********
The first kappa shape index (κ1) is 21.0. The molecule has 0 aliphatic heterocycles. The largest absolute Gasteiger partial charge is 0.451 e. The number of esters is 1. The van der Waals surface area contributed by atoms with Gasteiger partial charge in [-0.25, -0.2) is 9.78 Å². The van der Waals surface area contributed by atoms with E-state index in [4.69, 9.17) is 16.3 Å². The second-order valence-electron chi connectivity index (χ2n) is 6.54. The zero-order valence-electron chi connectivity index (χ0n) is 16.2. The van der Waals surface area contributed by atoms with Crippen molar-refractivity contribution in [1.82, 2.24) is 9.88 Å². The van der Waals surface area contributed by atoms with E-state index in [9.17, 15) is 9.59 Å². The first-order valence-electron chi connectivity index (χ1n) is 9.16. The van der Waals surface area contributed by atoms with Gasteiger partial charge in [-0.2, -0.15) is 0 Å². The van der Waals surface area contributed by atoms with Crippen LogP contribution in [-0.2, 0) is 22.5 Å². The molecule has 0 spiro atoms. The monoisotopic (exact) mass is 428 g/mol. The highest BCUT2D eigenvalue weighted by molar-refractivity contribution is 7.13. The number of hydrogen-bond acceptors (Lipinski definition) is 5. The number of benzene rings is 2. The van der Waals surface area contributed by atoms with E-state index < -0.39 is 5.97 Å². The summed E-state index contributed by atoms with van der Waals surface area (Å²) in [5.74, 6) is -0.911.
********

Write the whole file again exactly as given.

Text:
The first kappa shape index (κ1) is 21.0. The molecule has 0 aliphatic heterocycles. The largest absolute Gasteiger partial charge is 0.451 e. The number of esters is 1. The van der Waals surface area contributed by atoms with Gasteiger partial charge in [-0.25, -0.2) is 9.78 Å². The van der Waals surface area contributed by atoms with E-state index in [4.69, 9.17) is 16.3 Å². The second-order valence-electron chi connectivity index (χ2n) is 6.54. The zero-order valence-electron chi connectivity index (χ0n) is 16.2. The van der Waals surface area contributed by atoms with Crippen molar-refractivity contribution in [1.82, 2.24) is 9.88 Å². The van der Waals surface area contributed by atoms with E-state index in [9.17, 15) is 9.59 Å². The first-order valence-electron chi connectivity index (χ1n) is 9.16. The van der Waals surface area contributed by atoms with Gasteiger partial charge in [-0.2, -0.15) is 0 Å². The van der Waals surface area contributed by atoms with Crippen LogP contribution in [-0.2, 0) is 22.5 Å². The molecule has 0 spiro atoms. The monoisotopic (exact) mass is 428 g/mol. The highest BCUT2D eigenvalue weighted by molar-refractivity contribution is 7.13. The number of hydrogen-bond acceptors (Lipinski definition) is 5. The number of benzene rings is 2. The van der Waals surface area contributed by atoms with E-state index < -0.39 is 5.97 Å². The summed E-state index contributed by atoms with van der Waals surface area (Å²) in [5.74, 6) is -0.911.